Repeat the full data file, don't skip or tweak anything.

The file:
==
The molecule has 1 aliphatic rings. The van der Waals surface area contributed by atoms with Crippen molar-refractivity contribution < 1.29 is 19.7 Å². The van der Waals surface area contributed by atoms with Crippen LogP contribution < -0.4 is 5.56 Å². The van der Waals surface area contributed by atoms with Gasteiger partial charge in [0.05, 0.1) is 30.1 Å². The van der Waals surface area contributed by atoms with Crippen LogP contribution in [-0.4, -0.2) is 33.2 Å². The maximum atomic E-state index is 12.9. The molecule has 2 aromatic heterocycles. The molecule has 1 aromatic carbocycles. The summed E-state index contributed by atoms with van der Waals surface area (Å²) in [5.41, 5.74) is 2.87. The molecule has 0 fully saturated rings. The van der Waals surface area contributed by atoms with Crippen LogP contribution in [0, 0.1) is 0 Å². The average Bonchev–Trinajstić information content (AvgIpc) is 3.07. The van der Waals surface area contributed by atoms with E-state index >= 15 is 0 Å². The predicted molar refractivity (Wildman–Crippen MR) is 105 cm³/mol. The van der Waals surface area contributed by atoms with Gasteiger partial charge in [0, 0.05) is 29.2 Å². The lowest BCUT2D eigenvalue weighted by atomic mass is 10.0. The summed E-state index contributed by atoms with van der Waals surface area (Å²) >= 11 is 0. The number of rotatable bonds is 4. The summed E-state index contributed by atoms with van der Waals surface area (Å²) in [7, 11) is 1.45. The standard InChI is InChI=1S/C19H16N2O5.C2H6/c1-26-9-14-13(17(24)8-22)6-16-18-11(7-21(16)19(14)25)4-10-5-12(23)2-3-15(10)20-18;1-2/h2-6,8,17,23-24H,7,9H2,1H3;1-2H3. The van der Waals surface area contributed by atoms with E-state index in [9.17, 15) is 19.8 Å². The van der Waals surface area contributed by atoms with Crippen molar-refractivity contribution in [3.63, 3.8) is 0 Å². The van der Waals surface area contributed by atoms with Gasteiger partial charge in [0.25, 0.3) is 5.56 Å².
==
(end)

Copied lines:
The molecule has 1 aliphatic rings. The van der Waals surface area contributed by atoms with Crippen molar-refractivity contribution < 1.29 is 19.7 Å². The van der Waals surface area contributed by atoms with Crippen LogP contribution < -0.4 is 5.56 Å². The van der Waals surface area contributed by atoms with Gasteiger partial charge in [0.05, 0.1) is 30.1 Å². The van der Waals surface area contributed by atoms with Crippen LogP contribution in [-0.4, -0.2) is 33.2 Å². The maximum atomic E-state index is 12.9. The molecule has 2 aromatic heterocycles. The molecule has 1 aromatic carbocycles. The summed E-state index contributed by atoms with van der Waals surface area (Å²) in [5.41, 5.74) is 2.87. The molecule has 0 fully saturated rings. The van der Waals surface area contributed by atoms with Crippen LogP contribution in [0, 0.1) is 0 Å². The average Bonchev–Trinajstić information content (AvgIpc) is 3.07. The van der Waals surface area contributed by atoms with E-state index >= 15 is 0 Å². The predicted molar refractivity (Wildman–Crippen MR) is 105 cm³/mol. The van der Waals surface area contributed by atoms with Gasteiger partial charge in [0, 0.05) is 29.2 Å². The lowest BCUT2D eigenvalue weighted by atomic mass is 10.0. The summed E-state index contributed by atoms with van der Waals surface area (Å²) >= 11 is 0. The number of rotatable bonds is 4. The summed E-state index contributed by atoms with van der Waals surface area (Å²) in [7, 11) is 1.45. The standard InChI is InChI=1S/C19H16N2O5.C2H6/c1-26-9-14-13(17(24)8-22)6-16-18-11(7-21(16)19(14)25)4-10-5-12(23)2-3-15(10)20-18;1-2/h2-6,8,17,23-24H,7,9H2,1H3;1-2H3. The van der Waals surface area contributed by atoms with E-state index in [9.17, 15) is 19.8 Å². The van der Waals surface area contributed by atoms with Crippen molar-refractivity contribution in [3.63, 3.8) is 0 Å². The van der Waals surface area contributed by atoms with Gasteiger partial charge in [0.25, 0.3) is 5.56 Å².